Remarks. These hydroids, collected on Thalassia  from the beach at Lighthouse Point, Sanibel Island, Florida, were at first thought to be simply a variant morphotype of Clytia macrotheca (Perkins, 1908)  . While resembling that species in colony form and hydrothecal shape, marginal cusps are linguiform rather than truncate to castellate, and embayments separating the cusps are considerably deeper. Such differences are now taken to be beyond the expected limits of intraspecific variation, and the specimens are hereby assigned to a new species under the binomen C. Joycei. In addition, hydrothecae of C. Joycei are consistently larger than those of C. macrotheca  as measured by Calder (1990 [1991a]) (hydrothecal height 438–569 μm; diameter at rim 168–205 μm; diameter at diaphragm 47–75 μm) and Galea (2008) (hydrothecal height 435–610 μm; diameter at rim 150–235 μm; diameter at diaphragm 40–75 μm). The nematocyst complement of the two species appears to be the same, but differences exist in the size of their B-type b-rhabdoids. Those of C. Joycei (see above) are larger than those of C. macrotheca  (13.5–14.8 μm x 2.8–4.0 μm).

Among other described species of Clytia Lamouroux, 1812  , C. Joycei resembles C. gigantea ( Hincks, 1866)  , originally described from Lamlash Bay, Scotland. Unlike the boreal C. gigantea  , hydroids of the apparently warmtemperate/tropical C. Joycei are stolonal rather than erect and branched in colony form, and their hydrothecae are much smaller (<1 mm vs. 1–3 mm in hydrothecal height) and cylindrical rather than gradually tapered. Also similar is the hydroid of C. fascicularis Fraser 1938a  from the Pacific coast of the Americas (southern California to Peru). In C. fascicularis  , however, cusps at the margin of the hydrotheca are not as deeply cut, colonies are sometimes erect rather than stolonal, and stems may be slightly polysiphonic.

Although gonophores and gonothecae were lacking in the present material, there is little doubt that this species is referable to Clytia  . The following combination of characters accord with current diagnoses of the genus (Calder 1990 [1991a]; Cornelius 1995; Bouillon et al. 2006): (1) colonies were minute and stolonal; (2) hydrothecae were deeply campanulate and radially symmetrical, with marginal cusps, unthickened perisarc, a true diaphragm, and no operculum; (3) a subhydrothecal spherule was absent. From existing diagnoses of Clytia  , it is likely that gonothecae of the species will prove to be conical to clavate in shape, and that a free medusa stage will be liberated.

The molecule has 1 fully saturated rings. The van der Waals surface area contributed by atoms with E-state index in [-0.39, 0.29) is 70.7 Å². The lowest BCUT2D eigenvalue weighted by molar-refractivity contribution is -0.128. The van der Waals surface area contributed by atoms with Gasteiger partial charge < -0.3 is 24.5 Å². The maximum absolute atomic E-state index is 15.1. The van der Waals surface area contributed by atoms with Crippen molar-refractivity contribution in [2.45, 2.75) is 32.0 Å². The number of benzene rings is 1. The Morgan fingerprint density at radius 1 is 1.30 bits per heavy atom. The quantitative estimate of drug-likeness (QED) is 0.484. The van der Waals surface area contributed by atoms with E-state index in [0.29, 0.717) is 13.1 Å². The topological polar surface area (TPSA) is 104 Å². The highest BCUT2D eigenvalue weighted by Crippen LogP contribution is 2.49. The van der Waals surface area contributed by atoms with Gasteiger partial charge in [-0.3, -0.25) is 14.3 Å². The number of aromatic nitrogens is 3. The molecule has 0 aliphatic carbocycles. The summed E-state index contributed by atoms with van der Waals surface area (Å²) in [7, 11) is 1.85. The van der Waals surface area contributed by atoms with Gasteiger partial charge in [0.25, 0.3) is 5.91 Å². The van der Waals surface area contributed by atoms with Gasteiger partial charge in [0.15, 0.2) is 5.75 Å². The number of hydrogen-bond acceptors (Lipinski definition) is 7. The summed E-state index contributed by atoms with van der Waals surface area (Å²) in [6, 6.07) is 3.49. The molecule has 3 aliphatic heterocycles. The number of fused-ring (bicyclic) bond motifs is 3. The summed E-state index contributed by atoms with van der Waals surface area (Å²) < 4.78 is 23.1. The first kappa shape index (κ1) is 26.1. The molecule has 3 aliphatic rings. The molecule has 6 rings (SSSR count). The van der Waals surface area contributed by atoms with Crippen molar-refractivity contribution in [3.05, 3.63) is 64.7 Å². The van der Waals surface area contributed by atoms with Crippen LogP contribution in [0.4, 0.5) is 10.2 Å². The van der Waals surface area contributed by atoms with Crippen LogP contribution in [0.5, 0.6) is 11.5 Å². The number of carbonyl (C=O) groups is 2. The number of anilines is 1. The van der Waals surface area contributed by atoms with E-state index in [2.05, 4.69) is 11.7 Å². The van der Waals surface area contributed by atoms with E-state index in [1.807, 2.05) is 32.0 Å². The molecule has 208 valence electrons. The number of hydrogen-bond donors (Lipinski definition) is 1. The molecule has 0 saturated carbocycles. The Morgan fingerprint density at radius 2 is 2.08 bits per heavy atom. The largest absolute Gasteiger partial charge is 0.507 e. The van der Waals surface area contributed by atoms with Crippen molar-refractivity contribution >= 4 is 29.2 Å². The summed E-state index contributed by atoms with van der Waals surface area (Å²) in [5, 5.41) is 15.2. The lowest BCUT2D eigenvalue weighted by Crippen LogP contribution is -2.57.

Several species of medusae, referable to Clytia  , have been reported from the southeastern Gulf of Mexico region ( Kramp 1961; Segura-Puertas et al. 2009). Of these, hydroids have yet to be reliably described for C. folleata ( McCrady, 1859)  , C. discoida ( Mayer, 1900b)  , C. gelatinosa ( Mayer, 1900b)  , and C. globosa ( Mayer, 1900b)  . It remains to be determined whether one of these is conspecific with the hydroid C. Joycei.

Following the nematocyst classification and nomenclature of Östman (1979a, 1999), two types of nematocysts were observed in polyp stages of C. Joycei, A-type b-rhabdoids (also known as microbasic b-mastigophores) and much larger but less common B-type b-rhabdoids ( Fig. 13View FIGURE 13). Capsules of the larger nematocysts somewhat resemble merotrichous isorhizas, as described by Lindner & Migotto (2001) in Clytia noliformis  , although they were smaller than in that morphologically distinct species. For information on the cnidomes of certain species of Clytia  , and on the utility of nematocyst categories and sizes as useful taxonomic characters in the genus, see works such as those by Östman (1979a, b, 1999), Lindner & Migotto (2001, 2002), and Lindner et al. (2011).

In addition to its occurrence in southwest Florida, C. Joycei has been collected from the Caribbean coast of Panama. Hydroids from the Bocas del Toro area (ROMIZ B4375), re-examined and illustrated here ( Fig. 14eView FIGURE 14), were reported as Clytia  sp. C by Calder & Kirkendale (2005). They too were sterile. Specimens from Panama are smaller but otherwise morphologically indistinguishable from those collected in Florida.

Etymology. The specific name honours Edwin Anthony Joyce, Jr. (1937–2014), who studied hydroids of the Florida Gulf Coast while a graduate student at the University of Florida, Gainesville. His M.S. thesis ( Joyce 1961) has been cited frequently in this report.

Reported distribution. Gulf coast of Florida. First record.

Elsewhere in western North Atlantic. Panama: Bocas del Toro area, Almirante pilings, 09°16.218’N, 82°23.382’W, 1–10 m ( Calder & Kirkendale, 2005: 487, as Clytia  sp. C)GoogleMaps  .














Clytia joycei

Calder, Dale R. 2019


Calder, D. R. & Kirkendale, L. 2005: 487